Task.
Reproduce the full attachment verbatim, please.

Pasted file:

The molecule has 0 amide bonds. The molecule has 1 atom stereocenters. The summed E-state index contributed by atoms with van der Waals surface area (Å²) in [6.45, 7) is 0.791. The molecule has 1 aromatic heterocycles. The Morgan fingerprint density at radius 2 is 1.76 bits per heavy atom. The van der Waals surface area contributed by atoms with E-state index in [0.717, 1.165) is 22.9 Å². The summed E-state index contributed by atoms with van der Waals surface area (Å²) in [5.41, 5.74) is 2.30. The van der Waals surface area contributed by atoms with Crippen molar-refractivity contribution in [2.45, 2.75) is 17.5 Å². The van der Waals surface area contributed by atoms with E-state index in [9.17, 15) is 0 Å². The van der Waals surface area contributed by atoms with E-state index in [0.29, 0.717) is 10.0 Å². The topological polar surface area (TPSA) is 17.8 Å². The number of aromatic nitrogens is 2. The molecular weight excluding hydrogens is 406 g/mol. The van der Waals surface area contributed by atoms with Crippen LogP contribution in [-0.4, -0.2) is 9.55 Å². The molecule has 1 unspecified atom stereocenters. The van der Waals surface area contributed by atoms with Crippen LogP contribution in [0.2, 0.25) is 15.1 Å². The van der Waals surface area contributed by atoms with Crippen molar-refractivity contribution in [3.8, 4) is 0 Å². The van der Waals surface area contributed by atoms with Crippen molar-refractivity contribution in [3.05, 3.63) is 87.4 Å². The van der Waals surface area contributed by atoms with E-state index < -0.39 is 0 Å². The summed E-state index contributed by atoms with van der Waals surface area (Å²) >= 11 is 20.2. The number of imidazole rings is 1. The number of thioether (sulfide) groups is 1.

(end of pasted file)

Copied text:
The molecule has 0 amide bonds. The molecule has 1 atom stereocenters. The summed E-state index contributed by atoms with van der Waals surface area (Å²) in [6.45, 7) is 0.791. The molecule has 1 aromatic heterocycles. The Morgan fingerprint density at radius 2 is 1.76 bits per heavy atom. The van der Waals surface area contributed by atoms with E-state index in [0.717, 1.165) is 22.9 Å². The summed E-state index contributed by atoms with van der Waals surface area (Å²) in [5.41, 5.74) is 2.30. The van der Waals surface area contributed by atoms with Crippen molar-refractivity contribution in [2.45, 2.75) is 17.5 Å². The van der Waals surface area contributed by atoms with E-state index in [9.17, 15) is 0 Å². The van der Waals surface area contributed by atoms with E-state index in [0.29, 0.717) is 10.0 Å². The topological polar surface area (TPSA) is 17.8 Å². The number of aromatic nitrogens is 2. The molecular weight excluding hydrogens is 406 g/mol. The van der Waals surface area contributed by atoms with Crippen LogP contribution in [-0.4, -0.2) is 9.55 Å². The molecule has 1 unspecified atom stereocenters. The van der Waals surface area contributed by atoms with Crippen LogP contribution in [0.2, 0.25) is 15.1 Å². The van der Waals surface area contributed by atoms with Crippen molar-refractivity contribution in [3.8, 4) is 0 Å². The van der Waals surface area contributed by atoms with Crippen molar-refractivity contribution in [3.05, 3.63) is 87.4 Å². The van der Waals surface area contributed by atoms with E-state index < -0.39 is 0 Å². The summed E-state index contributed by atoms with van der Waals surface area (Å²) >= 11 is 20.2. The number of imidazole rings is 1. The number of thioether (sulfide) groups is 1.